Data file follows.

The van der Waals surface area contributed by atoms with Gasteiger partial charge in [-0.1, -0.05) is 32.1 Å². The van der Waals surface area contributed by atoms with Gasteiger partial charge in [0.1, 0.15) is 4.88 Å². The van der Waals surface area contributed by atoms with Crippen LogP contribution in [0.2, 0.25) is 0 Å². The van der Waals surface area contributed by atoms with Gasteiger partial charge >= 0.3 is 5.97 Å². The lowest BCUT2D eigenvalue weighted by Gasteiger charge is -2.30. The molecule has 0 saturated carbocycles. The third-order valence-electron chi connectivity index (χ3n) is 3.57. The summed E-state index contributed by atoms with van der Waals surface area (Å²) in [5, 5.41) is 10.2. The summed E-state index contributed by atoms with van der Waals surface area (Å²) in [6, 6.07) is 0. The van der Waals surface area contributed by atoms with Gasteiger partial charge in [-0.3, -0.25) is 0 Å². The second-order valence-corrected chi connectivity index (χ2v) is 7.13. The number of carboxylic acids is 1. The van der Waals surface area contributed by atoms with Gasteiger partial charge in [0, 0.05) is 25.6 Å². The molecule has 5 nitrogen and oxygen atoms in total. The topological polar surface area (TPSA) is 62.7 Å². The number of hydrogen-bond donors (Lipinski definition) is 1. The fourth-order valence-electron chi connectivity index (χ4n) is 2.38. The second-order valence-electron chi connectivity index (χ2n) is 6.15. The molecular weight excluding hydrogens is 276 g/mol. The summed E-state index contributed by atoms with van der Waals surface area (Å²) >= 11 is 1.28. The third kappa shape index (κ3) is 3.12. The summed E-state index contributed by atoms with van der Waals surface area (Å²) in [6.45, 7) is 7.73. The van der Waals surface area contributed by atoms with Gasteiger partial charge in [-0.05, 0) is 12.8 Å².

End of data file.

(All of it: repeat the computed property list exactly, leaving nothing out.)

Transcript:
The van der Waals surface area contributed by atoms with Gasteiger partial charge in [-0.1, -0.05) is 32.1 Å². The van der Waals surface area contributed by atoms with Gasteiger partial charge in [0.1, 0.15) is 4.88 Å². The van der Waals surface area contributed by atoms with Crippen LogP contribution in [0.2, 0.25) is 0 Å². The van der Waals surface area contributed by atoms with Gasteiger partial charge >= 0.3 is 5.97 Å². The lowest BCUT2D eigenvalue weighted by Gasteiger charge is -2.30. The molecule has 0 saturated carbocycles. The third-order valence-electron chi connectivity index (χ3n) is 3.57. The summed E-state index contributed by atoms with van der Waals surface area (Å²) in [5, 5.41) is 10.2. The summed E-state index contributed by atoms with van der Waals surface area (Å²) in [6, 6.07) is 0. The van der Waals surface area contributed by atoms with Gasteiger partial charge in [-0.3, -0.25) is 0 Å². The second-order valence-corrected chi connectivity index (χ2v) is 7.13. The number of carboxylic acids is 1. The van der Waals surface area contributed by atoms with Gasteiger partial charge in [0, 0.05) is 25.6 Å². The molecule has 5 nitrogen and oxygen atoms in total. The topological polar surface area (TPSA) is 62.7 Å². The number of hydrogen-bond donors (Lipinski definition) is 1. The fourth-order valence-electron chi connectivity index (χ4n) is 2.38. The second-order valence-electron chi connectivity index (χ2n) is 6.15. The molecular weight excluding hydrogens is 276 g/mol. The summed E-state index contributed by atoms with van der Waals surface area (Å²) >= 11 is 1.28. The third kappa shape index (κ3) is 3.12. The summed E-state index contributed by atoms with van der Waals surface area (Å²) in [6.45, 7) is 7.73. The van der Waals surface area contributed by atoms with Gasteiger partial charge in [-0.05, 0) is 12.8 Å².